City of Fort Worth hires panel of experts to review police department in light of recent officer-related civilian shooting

Fort Worth City Council approved a resolution instating a panel of expects to review the city's police department.
Fort Worth City Council approved a resolution instating a panel of expects to review the city's police department. (Courtesy city of Fort Worth)

Fort Worth City Council approved a resolution instating a panel of expects to review the city's police department. (Courtesy city of Fort Worth)

After a series of heated comments from the public, Fort Worth City Council unanimously approved a resolution Nov. 19 to create a panel of national experts to review the city’s police department.

Mayor Betsy Price called for this internal audit shortly after an officer was involved in a shooting in October.

On Oct. 12, former Fort Worth Police Officer Aaron Dean fatally shot Atatiana Jefferson when responding to a call around 2:25 a.m., according to a same-day news release from the Fort Worth Police Department. Dean resigned before Police Chief Ed Kraus could terminate his employment, Kraus said at an Oct. 14 press conference. Dean has since been arrested and charged with murder.

Price, then, had tasked City Manager David Cooke with forming a committee to conduct a “top to bottom” review of the police department in an official statement.

With the approval of this resolution, such a committee was created.


The selected panel of experts was announced with a Nov. 8 city news release. The team will be led by consulting experts Theron Bowman and Alex del Carmen, both of whom have police reform experience. Former and current actors in the fields of civil rights and law comprise the remainder of the team.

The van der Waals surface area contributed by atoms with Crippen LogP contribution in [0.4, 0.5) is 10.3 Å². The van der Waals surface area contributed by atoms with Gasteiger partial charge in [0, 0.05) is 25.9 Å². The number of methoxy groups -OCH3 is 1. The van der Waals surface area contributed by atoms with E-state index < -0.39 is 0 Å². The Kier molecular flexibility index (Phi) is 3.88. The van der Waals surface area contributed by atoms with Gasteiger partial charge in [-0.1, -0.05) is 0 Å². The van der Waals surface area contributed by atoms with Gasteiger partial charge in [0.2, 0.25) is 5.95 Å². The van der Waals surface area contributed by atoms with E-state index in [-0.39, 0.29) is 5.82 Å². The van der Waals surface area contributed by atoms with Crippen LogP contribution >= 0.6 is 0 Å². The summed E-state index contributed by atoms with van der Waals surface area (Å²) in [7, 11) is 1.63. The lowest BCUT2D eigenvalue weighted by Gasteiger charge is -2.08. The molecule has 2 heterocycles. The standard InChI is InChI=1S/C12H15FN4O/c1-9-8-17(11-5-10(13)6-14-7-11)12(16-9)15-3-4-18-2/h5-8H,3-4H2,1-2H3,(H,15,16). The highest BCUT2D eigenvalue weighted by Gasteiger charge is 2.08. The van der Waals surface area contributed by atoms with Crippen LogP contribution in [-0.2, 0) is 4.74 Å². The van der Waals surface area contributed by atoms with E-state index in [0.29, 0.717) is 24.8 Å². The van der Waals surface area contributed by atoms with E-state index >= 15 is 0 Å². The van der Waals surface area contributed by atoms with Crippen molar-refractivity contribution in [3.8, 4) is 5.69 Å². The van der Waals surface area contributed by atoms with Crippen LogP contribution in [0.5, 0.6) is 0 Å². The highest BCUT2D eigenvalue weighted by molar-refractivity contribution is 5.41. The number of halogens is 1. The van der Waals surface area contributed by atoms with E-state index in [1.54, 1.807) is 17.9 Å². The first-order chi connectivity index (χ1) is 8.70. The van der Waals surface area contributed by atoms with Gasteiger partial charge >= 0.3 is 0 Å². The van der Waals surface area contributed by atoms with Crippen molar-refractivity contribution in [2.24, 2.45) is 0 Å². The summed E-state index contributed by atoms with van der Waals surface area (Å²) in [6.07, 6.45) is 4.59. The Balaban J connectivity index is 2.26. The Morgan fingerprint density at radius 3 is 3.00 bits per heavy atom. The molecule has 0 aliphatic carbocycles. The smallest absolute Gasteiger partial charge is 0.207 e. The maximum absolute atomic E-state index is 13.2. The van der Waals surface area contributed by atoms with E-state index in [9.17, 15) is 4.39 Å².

Part of the panel’s job will be identifying patterns and practices related to police interactions with the public during investigative stops, searches, arrests and use of force incidents. It also includes finding opportunities to improve trust and confidence in the police department, according to city documents.

However, some residents are unhappy with this resolution.

“This is a complete disconnect to our community," said one speaker during public comments. "You are hiring expects from outside of the city that have nothing to do with us. They do not know the neighborhoods, they do not know the civilians, they don’t live here ... This panel is not what we asked for.”

The panel of experts will begin work immediately, and its review process may take several months, according to the Nov. 8 news release. Regular reports and updates will be posted here.
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Renee Yan graduated May 2017 from the University of Texas in Arlington with a degree in journalism, joining Community Impact Newspaper as a reporter in July.
Emily graduated from Sam Houston State University with a degree in multi-platform journalism and a minor in criminal justice in Spring 2018. During her studies, Emily worked as an editor and reporter at The Houstonian, SHSU's local newspaper. Upon graduat


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